Security researchers have discovered a new variant of Dridex – one of the most nefarious banking Trojans actively targeting financial sector – with a new, sophisticated code injection technique and evasive capabilities called “AtomBombing.”
On Tuesday, Magal Baz, security researcher at Trusteer IBM disclosed new research, exposing the new Dridex version 4, which is the latest version of the infamous financial Trojan and its new capabilities.
Dridex is one of the most well-known Trojans that exhibits the typical behavior of monitoring a victim’s traffic to bank sites by infiltrating victim PCs using macros embedded in Microsoft documents or via web injection attacks and then stealing online banking credentials and financial data.
Yahoo has just revealed that about 32 million user accounts were accessed by hackers in the last two years using a sophisticated cookie forging attack without any password.
These compromised accounts are in addition to the Yahoo accounts affected by the two massive data breaches that the company disclosed in last few months.
The former tech giant said that in a regulatory filing Wednesday that the cookie caper is likely linked to the “same state-sponsored actor” thought to be behind a separate, 2014 data breach that resulted in the theft of 500 Million user accounts.
Would you do business with criminal?
Do you trust someone that steals?
You would be shocked to find out how many unprofessional business out there are too stingy to pay to have someone create a logo for them so they just STEAL someone else’s logo. In our case over 70 individual have stolen our logo to user as an image on their website or even as their business logo, most of these so call businesses are actually based in the US. Some even claim to be security Companies and security consultants.
If you see this exact logo on any website except securityitrust.com then you are more then likely look at that website of some one who has no regard for copyright.
Logo stolen form Security I Trust
From our investigation in to this we are shocked at the unprofessional claim and action from US individuals regarding the unauthorized use of our logo:
- We were you partner and did business together in the past so I taught I could use you logo. This was just lies as the person never worked with us.
- You gave me permission 7 year ago to user it. Again another lie
- I taught that all images you find using a search engine are free for anyone to do what they like with.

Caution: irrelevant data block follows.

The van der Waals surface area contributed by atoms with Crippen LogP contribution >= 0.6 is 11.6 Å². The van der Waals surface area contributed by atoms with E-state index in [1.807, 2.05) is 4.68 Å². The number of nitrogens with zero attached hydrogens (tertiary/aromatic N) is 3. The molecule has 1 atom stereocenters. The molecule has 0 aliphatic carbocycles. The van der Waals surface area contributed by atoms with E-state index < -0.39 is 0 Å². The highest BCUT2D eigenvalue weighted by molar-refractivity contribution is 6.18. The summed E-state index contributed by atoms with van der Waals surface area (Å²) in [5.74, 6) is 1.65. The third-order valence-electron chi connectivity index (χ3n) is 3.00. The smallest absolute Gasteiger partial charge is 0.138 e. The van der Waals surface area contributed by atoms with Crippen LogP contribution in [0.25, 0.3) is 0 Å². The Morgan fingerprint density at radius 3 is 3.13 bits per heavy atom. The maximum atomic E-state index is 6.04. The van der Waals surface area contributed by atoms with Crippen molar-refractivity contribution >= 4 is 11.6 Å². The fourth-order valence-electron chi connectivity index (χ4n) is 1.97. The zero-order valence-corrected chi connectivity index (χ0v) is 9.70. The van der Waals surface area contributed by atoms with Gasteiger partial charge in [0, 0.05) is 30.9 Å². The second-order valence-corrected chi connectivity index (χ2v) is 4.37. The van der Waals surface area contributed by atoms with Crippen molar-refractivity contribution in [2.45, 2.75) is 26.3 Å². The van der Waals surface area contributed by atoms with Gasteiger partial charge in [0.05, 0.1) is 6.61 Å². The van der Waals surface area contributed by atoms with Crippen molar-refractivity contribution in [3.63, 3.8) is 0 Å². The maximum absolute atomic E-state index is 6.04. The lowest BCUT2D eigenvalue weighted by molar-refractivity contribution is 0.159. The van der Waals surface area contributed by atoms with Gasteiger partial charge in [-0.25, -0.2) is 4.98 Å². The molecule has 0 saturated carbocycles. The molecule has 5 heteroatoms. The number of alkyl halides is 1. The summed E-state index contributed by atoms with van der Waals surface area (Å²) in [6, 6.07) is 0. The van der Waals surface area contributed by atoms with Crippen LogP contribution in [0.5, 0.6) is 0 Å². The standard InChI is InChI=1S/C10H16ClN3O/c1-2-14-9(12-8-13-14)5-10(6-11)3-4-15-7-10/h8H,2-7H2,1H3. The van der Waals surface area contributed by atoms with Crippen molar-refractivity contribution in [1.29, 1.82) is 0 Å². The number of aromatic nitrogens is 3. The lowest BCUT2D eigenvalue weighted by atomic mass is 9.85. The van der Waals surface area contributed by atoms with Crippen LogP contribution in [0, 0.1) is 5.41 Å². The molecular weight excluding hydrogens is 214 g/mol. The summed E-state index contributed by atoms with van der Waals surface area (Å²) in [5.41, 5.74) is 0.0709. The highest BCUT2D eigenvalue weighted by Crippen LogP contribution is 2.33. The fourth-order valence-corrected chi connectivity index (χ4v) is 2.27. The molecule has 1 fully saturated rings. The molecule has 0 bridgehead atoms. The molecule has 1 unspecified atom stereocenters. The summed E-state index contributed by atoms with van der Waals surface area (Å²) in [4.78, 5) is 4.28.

- It did not have a big copyright disclaimer wrote across it, so I taught it was ok to use.
- It’s not a great logo so why do you care about it. If this individual taught it was not so great then why did he user is on his website.
- I now have a sour feeling towards you but I will remove the logo form my site. So this person thinks that we should be worried that he is unhappy because we identified the stolen content on his website.
- But the one the really hits the nail on the head is a US company offering to help people with Intellectual Property, and identity protection – they are using this stolen logo on their home page.
I could go on but it’s a disgrace the comments, lies and excuses we are receiving form US individuals. Regards other countries where we contacted website owners some replies with a simple apology, and other just removed the log.
At no time, since the date this logo was created did we give any individual or business the right to use any of our logo.
Late last week the FBI was forced to make yet another public service announcement on the growing ransomware epidemic. In it, the Bureau pleaded with businesses to report infections, so that the authorities can get a better idea of the scale of the problem they’re facing. It also warned that cybercriminals are increasingly targeting business servers in the hope of infecting more machines and extracting a greater ransom from their victims.
This tells us two things: that the authorities still haven’t got a handle on the problem facing citizens and businesses, and that organisations are failing to put in place layered security to lock down risk across multiple threat vectors. We address both in a new report out this week.
Do we fail to take Data Security Seriously? From my experience most companies I have seen fail to take data security seriously.
The sad fact is that In the life time of most companies a Breach will happen, but with good Data Security in the form of encryption the stolen data can be rendered as useless to the attacker, so your company and your customer are not impacted. Since 2013 only in 4% of breaches was the data rendered as useless to the attacker because companies acted responsibly and used encryption.
Breach Level Index